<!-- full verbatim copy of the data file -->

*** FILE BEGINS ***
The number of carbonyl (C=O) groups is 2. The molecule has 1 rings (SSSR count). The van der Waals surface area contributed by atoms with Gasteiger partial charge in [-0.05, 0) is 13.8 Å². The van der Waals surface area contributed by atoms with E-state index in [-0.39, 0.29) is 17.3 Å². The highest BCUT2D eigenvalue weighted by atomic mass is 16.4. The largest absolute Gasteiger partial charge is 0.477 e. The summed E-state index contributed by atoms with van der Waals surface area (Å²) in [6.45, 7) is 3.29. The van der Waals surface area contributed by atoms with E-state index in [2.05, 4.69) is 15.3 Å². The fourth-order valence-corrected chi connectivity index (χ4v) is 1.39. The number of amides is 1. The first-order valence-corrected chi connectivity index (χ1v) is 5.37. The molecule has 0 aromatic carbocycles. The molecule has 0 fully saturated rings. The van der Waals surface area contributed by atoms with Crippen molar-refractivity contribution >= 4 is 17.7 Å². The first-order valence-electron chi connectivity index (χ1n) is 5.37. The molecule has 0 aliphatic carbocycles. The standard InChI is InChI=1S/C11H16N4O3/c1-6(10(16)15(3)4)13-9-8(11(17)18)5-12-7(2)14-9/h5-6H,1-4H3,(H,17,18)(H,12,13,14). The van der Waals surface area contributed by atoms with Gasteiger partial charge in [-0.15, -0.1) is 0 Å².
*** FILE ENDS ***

The number of carbonyl (C=O) groups is 2. The molecule has 1 rings (SSSR count). The van der Waals surface area contributed by atoms with Gasteiger partial charge in [-0.05, 0) is 13.8 Å². The van der Waals surface area contributed by atoms with E-state index in [-0.39, 0.29) is 17.3 Å². The highest BCUT2D eigenvalue weighted by atomic mass is 16.4. The largest absolute Gasteiger partial charge is 0.477 e. The summed E-state index contributed by atoms with van der Waals surface area (Å²) in [6.45, 7) is 3.29. The van der Waals surface area contributed by atoms with E-state index in [2.05, 4.69) is 15.3 Å². The fourth-order valence-corrected chi connectivity index (χ4v) is 1.39. The number of amides is 1. The first-order valence-corrected chi connectivity index (χ1v) is 5.37. The molecule has 0 aromatic carbocycles. The molecule has 0 fully saturated rings. The van der Waals surface area contributed by atoms with Crippen molar-refractivity contribution >= 4 is 17.7 Å². The first-order valence-electron chi connectivity index (χ1n) is 5.37. The molecule has 0 aliphatic carbocycles. The standard InChI is InChI=1S/C11H16N4O3/c1-6(10(16)15(3)4)13-9-8(11(17)18)5-12-7(2)14-9/h5-6H,1-4H3,(H,17,18)(H,12,13,14). The van der Waals surface area contributed by atoms with Gasteiger partial charge in [-0.15, -0.1) is 0 Å².